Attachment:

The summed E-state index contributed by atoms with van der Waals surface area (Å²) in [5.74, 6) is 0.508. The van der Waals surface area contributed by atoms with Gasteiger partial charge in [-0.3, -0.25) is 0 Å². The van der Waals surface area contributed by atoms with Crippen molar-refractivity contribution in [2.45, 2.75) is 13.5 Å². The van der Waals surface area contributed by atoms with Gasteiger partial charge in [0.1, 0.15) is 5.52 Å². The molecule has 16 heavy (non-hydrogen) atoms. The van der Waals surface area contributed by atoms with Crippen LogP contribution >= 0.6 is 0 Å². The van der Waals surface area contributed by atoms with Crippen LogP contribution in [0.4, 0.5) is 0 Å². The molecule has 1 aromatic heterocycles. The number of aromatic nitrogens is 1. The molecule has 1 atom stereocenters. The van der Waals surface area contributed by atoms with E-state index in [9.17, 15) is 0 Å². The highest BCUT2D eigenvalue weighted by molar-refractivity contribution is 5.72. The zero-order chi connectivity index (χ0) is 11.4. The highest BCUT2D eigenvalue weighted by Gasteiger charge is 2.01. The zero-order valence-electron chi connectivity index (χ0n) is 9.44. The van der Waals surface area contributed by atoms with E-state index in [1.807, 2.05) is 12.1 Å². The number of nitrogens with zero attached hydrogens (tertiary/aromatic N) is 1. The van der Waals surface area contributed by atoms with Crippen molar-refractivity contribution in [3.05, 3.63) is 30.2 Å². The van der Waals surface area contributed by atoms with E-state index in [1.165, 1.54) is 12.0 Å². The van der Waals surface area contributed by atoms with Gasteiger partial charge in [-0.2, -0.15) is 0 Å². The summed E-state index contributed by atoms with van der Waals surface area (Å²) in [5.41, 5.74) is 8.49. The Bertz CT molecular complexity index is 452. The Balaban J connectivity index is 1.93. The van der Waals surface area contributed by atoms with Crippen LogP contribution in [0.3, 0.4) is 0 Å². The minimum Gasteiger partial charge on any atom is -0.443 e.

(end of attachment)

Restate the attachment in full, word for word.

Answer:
The summed E-state index contributed by atoms with van der Waals surface area (Å²) in [5.74, 6) is 0.508. The van der Waals surface area contributed by atoms with Gasteiger partial charge in [-0.3, -0.25) is 0 Å². The van der Waals surface area contributed by atoms with Crippen molar-refractivity contribution in [2.45, 2.75) is 13.5 Å². The van der Waals surface area contributed by atoms with Gasteiger partial charge in [0.1, 0.15) is 5.52 Å². The molecule has 16 heavy (non-hydrogen) atoms. The van der Waals surface area contributed by atoms with Crippen LogP contribution >= 0.6 is 0 Å². The van der Waals surface area contributed by atoms with Crippen LogP contribution in [0.4, 0.5) is 0 Å². The molecule has 1 aromatic heterocycles. The number of aromatic nitrogens is 1. The molecule has 1 atom stereocenters. The van der Waals surface area contributed by atoms with E-state index in [9.17, 15) is 0 Å². The highest BCUT2D eigenvalue weighted by molar-refractivity contribution is 5.72. The zero-order chi connectivity index (χ0) is 11.4. The highest BCUT2D eigenvalue weighted by Gasteiger charge is 2.01. The zero-order valence-electron chi connectivity index (χ0n) is 9.44. The van der Waals surface area contributed by atoms with E-state index in [1.807, 2.05) is 12.1 Å². The number of nitrogens with zero attached hydrogens (tertiary/aromatic N) is 1. The van der Waals surface area contributed by atoms with Crippen molar-refractivity contribution in [3.05, 3.63) is 30.2 Å². The van der Waals surface area contributed by atoms with E-state index in [1.165, 1.54) is 12.0 Å². The van der Waals surface area contributed by atoms with Gasteiger partial charge in [-0.2, -0.15) is 0 Å². The summed E-state index contributed by atoms with van der Waals surface area (Å²) in [5.41, 5.74) is 8.49. The Bertz CT molecular complexity index is 452. The Balaban J connectivity index is 1.93. The van der Waals surface area contributed by atoms with Crippen LogP contribution in [0.3, 0.4) is 0 Å². The minimum Gasteiger partial charge on any atom is -0.443 e.